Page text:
Monday, January 01, 2007

Native American funeral

He doesn't look like a Native American to me. He looks Italian. Later I find out I'm right. His father-in-law came through here about three weeks ago. His wife is a basket case. Losing her dad and her husband within such a short time. I wonder if she's not a basket case on a good day though. She's not very nice. Plus she doesn't want to pay. I don't get that. He's got $50,000 life insurance policy, plus a 401k and she still doesn't want to pay. The insurance is unassignable, which means I have to wait for her to get paid and then hope she pays us. She owes less than two grand, cheapskate. So cheap that they said they only wanted a viewing. Funny that everyone showed up to "view" at the same time. Maybe fifty, maybe seventy-five people all show up at the same time. It was so weird. I think Schewan and I got a little stoned, just enough to be giggly, which is not how our relationship is at all. They were smoking pot in the chapel, I know they were, but I couldn't catch them. Not that I tried very hard, but it was just all so weird. Ok, let me start right. 55, male, Italian, married to a woman who may at sometime have been related to someone who may have possibly been Native American, cause of death is pending toxicology reports. So the wife wouldn't come in to make arrangements and wouldn't return our calls. The deceased's brother made initial contact with us and said they wanted viewing, no service, followed by cremation. Schewan talked to the wife on the day he died and she agreed, but then she never called back or brought in clothes or anything till the day before the viewing. Of course, that was Schewan's day off, so i had to deal with the woman. Did I say she wasn't nice? Her friend wasn't either. Only one of the three women who came in was nice. Grief is one thing, but manners are just plain required. So they asked me to braid his hair in a warrior braid. What? Part down the middle, two braids like an Indian Chief, take a little hair from both braids at the crown of the head and braid it, then pull it forward to lay over his shoulder atop one of the regular braids. I'm not describing that well. The warrior braid isn't tied off at the bottom because that would somehow inhibit his warrior-ness. Anyway. I braided his hair after Skip did the rest. The next morning Schewan and I were trying to put his shirt on him. She didn't want to cut the back of it, I don't know why, well i do but it's a story in itself and not all that interesting. Maybe it is, but i'm not gonna tell it. So it's a pullover, he's a big (BIG) guy and he's been dead for a week. He's not all that helpful, mostly just lays there being completely UNhelpful and non-flexible. We finally get it on him, amid much shoving, tugging, swearing, and laughter. It's a wannabe Indian shirt. Weird. Schewan puts some rubber nickers on him, cuz they didn't bring him any pants or underwear, just a shirt. He's a table view, so no casket, just nice blankets and a pillow under his head. It's not real common to do it that way, but it saves a family money and we don't care, it still looks nice. Well, unless someone lifts the blanket and sees that he's got no pants on. I'm making this too long and drawn out, yawn. He's on the table, in the chapel, there's a lot of peace pipe passing, and then the drums start. One solid hour of drumming and chanting and sort of like singing. It was very cool. I called Steve and held the phone out, so he could hear. He couldn't, but he did say Schewan and i were kinda giggly. ;) I don't know if there was any true Native American in the bunch, but they sure did respect the culture and it sounded awesome. I saw a commotion in the lobby and looked out of my office door. A young woman was crying, wailing really, over the drumming. Another young woman was trying to get to her to calm her down. Suddenly she yells out, "They all think he was such a good guy, but he wasn't, it's not true!" The other gal says, "Let it go, honey, he's dead now, he can't hurt you any more." A little more wailing, people start staring. A little louder..."he can't hurt you again", just as the drumming stops. The whole place went silent in response to this young lady freaking out about a dad who can no longer do to her whatever he has done to her. I wonder how she fits in the picture, first marriage? I don't think his wife is her mom. Family dynamics, ain't they grand. Crematory guy gets here and he's supposed to help me get the guy out of the chapel, he's supposed to be taking him with him, but he's got a full van, so will have to come back. Of course, we don't tell the family that, they think he's going now. We open the office door to go get him, the young woman comes in, "Can I have a pair of scissors to cut a lock of my dad's hair?" I look at Crematory Guy, he looks at me. What can I do? I give her the scissors. She opens her jacket and puts them in an inside pocket. Crap. I ask her why doesn't she wait and cut his hair in the back hallway with us, if she doesn't want anyone to see her. She says okay and I say I'll give you the sign of when. She goes in the main door of the chapel, we go to the back door. Someone says, don't take him yet, his daughter needs a moment alone with him. We look up and sure enough he means the daughter with the scissors. They send everyone out of the chapel except her. I was terrified and wanted to remind her that she can be charged with mutilation of a corpse. I pull Schewan out of the arrangement room where she's meeting with another family and ask her what to do. She says there's nothing we can do, just let her do what she's gonna. Crematory Guy and I wait five minutes, then we go back in. We're taking him, we don't care what they say. I breathed a huge sigh of relief when I saw that his braids were still there and there weren't any gaping wounds on his chest with scissors sticking out. We begin to push him out, I meet the daughter's eyes, she shakes her head no, she won't meet us in the back hall. We shove him in the back room. I see that someone has given him two packs of Camels and a lighter. I think to myself how he'll never know if I take them. I haven't smoked in 15 years and today, right now, I want a cigarette so badly I'm willing to steal them from a dead guy! I left them. Crematory Guy snuck out the back. Schewan finished with her new family. I (graciously) kicked out the Indian tribe. And then we began the glamorous job of vaccuming. oh boy.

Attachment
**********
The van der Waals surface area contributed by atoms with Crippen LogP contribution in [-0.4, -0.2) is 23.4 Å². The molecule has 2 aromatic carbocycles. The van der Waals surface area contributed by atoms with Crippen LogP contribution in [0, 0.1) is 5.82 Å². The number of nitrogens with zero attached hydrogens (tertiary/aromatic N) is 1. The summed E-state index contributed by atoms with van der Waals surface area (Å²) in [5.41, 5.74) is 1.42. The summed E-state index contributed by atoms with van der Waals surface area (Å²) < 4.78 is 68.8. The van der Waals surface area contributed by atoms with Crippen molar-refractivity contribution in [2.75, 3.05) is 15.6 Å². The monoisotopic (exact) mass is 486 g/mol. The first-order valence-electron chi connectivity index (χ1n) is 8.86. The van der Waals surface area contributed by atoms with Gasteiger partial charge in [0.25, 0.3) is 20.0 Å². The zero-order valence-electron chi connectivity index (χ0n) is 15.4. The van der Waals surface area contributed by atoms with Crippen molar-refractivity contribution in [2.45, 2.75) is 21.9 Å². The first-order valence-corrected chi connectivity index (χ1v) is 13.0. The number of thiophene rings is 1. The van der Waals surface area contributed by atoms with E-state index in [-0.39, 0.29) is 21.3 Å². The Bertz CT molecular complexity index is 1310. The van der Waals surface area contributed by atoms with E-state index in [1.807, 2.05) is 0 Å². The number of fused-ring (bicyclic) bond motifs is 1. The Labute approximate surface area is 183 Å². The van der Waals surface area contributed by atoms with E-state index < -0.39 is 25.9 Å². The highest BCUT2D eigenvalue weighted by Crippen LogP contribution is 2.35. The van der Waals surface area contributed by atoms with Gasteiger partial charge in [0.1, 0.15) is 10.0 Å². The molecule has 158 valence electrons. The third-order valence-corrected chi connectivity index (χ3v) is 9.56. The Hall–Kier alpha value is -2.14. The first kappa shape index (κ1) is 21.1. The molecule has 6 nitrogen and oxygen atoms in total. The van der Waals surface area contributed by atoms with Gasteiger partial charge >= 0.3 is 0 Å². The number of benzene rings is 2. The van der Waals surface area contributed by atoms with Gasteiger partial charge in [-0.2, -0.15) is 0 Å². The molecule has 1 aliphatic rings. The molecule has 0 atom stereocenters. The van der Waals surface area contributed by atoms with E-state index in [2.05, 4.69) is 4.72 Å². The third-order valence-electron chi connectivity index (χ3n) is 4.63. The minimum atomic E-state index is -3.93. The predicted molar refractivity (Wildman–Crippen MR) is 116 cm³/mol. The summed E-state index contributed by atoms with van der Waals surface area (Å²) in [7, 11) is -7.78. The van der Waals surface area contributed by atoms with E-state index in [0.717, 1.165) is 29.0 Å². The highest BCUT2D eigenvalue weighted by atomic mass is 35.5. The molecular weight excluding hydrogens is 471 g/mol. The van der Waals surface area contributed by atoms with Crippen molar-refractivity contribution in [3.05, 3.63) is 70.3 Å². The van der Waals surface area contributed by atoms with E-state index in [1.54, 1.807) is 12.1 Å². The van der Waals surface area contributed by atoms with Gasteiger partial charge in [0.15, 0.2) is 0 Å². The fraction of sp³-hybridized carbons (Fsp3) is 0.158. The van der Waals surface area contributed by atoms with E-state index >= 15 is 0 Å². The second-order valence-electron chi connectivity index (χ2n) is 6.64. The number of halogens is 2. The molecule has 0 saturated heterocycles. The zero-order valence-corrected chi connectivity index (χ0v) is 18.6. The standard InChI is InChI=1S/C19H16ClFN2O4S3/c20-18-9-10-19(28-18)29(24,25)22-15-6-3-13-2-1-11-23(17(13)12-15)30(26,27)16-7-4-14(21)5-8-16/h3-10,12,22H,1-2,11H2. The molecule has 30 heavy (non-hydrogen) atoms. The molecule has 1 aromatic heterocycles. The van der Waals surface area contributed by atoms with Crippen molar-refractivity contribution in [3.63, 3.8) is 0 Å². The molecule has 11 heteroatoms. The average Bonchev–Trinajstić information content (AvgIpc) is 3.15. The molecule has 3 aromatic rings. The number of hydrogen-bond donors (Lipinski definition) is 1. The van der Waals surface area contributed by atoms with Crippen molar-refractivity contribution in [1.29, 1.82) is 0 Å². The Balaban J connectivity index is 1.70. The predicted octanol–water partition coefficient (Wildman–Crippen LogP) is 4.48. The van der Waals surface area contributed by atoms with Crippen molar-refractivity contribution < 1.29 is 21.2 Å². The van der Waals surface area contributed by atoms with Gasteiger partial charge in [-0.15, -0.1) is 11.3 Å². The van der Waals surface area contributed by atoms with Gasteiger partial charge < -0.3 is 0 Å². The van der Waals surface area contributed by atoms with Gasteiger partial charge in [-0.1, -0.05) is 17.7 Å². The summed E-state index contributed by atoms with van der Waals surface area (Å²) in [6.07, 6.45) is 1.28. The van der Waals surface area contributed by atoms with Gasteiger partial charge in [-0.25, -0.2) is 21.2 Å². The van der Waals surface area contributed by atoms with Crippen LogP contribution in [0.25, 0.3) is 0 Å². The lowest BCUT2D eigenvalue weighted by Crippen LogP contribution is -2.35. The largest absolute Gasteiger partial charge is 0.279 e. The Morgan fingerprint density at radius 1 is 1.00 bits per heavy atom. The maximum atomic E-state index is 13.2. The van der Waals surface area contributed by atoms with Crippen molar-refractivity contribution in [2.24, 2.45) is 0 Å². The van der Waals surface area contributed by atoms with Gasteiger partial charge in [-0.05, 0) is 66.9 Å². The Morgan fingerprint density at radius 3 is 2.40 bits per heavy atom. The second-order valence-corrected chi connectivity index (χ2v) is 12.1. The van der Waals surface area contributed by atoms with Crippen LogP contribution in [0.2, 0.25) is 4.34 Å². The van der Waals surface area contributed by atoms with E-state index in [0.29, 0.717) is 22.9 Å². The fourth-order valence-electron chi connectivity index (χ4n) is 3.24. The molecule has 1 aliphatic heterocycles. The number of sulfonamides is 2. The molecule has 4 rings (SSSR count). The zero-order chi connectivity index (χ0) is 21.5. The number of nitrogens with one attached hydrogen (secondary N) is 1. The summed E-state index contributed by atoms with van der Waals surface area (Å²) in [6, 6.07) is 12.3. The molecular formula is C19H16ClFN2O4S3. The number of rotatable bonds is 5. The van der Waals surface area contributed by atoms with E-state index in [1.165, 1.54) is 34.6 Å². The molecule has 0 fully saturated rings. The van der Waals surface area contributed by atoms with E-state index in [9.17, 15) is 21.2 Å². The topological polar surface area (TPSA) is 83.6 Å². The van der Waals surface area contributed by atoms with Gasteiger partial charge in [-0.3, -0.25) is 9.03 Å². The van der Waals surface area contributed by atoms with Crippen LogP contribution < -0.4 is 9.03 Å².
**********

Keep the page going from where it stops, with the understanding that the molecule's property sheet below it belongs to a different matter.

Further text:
1 comment:

Catch said...

I love the fact that you add your own brand of humor to all this....stealing the cigarettes! You are too funny! I love your blog!